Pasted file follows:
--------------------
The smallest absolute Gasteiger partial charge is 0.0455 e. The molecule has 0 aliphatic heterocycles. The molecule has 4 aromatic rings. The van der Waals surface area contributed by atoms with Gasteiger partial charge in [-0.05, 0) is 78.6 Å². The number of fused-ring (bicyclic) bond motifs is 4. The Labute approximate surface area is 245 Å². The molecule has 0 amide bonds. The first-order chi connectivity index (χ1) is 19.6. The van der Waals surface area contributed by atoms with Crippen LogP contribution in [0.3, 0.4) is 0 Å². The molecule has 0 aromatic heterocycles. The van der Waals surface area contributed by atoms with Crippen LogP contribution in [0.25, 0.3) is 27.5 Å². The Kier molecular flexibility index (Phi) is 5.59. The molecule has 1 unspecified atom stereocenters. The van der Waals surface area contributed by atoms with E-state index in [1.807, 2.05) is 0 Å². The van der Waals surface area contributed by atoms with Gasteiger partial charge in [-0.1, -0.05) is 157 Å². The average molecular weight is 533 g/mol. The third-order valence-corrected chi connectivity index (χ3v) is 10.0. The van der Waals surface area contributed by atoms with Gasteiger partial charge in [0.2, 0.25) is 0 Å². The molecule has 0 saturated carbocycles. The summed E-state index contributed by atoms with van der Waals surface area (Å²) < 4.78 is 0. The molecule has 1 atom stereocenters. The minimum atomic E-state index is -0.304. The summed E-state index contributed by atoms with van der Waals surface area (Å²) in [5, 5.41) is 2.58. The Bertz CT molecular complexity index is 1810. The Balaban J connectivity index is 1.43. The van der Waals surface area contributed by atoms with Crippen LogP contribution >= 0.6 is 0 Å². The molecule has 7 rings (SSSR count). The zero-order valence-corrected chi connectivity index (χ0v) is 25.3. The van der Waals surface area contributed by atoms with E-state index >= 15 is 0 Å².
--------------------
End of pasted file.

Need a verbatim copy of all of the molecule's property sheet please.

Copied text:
The smallest absolute Gasteiger partial charge is 0.0455 e. The molecule has 0 aliphatic heterocycles. The molecule has 4 aromatic rings. The van der Waals surface area contributed by atoms with Gasteiger partial charge in [-0.05, 0) is 78.6 Å². The number of fused-ring (bicyclic) bond motifs is 4. The Labute approximate surface area is 245 Å². The molecule has 0 amide bonds. The first-order chi connectivity index (χ1) is 19.6. The van der Waals surface area contributed by atoms with Crippen LogP contribution in [0.3, 0.4) is 0 Å². The molecule has 0 aromatic heterocycles. The van der Waals surface area contributed by atoms with Crippen LogP contribution in [0.25, 0.3) is 27.5 Å². The Kier molecular flexibility index (Phi) is 5.59. The molecule has 1 unspecified atom stereocenters. The van der Waals surface area contributed by atoms with E-state index in [1.807, 2.05) is 0 Å². The van der Waals surface area contributed by atoms with Gasteiger partial charge in [-0.1, -0.05) is 157 Å². The average molecular weight is 533 g/mol. The third-order valence-corrected chi connectivity index (χ3v) is 10.0. The van der Waals surface area contributed by atoms with Gasteiger partial charge in [0.2, 0.25) is 0 Å². The molecule has 0 saturated carbocycles. The summed E-state index contributed by atoms with van der Waals surface area (Å²) < 4.78 is 0. The molecule has 1 atom stereocenters. The minimum atomic E-state index is -0.304. The summed E-state index contributed by atoms with van der Waals surface area (Å²) in [5, 5.41) is 2.58. The Bertz CT molecular complexity index is 1810. The Balaban J connectivity index is 1.43. The van der Waals surface area contributed by atoms with Crippen LogP contribution >= 0.6 is 0 Å². The molecule has 7 rings (SSSR count). The zero-order valence-corrected chi connectivity index (χ0v) is 25.3. The van der Waals surface area contributed by atoms with E-state index >= 15 is 0 Å².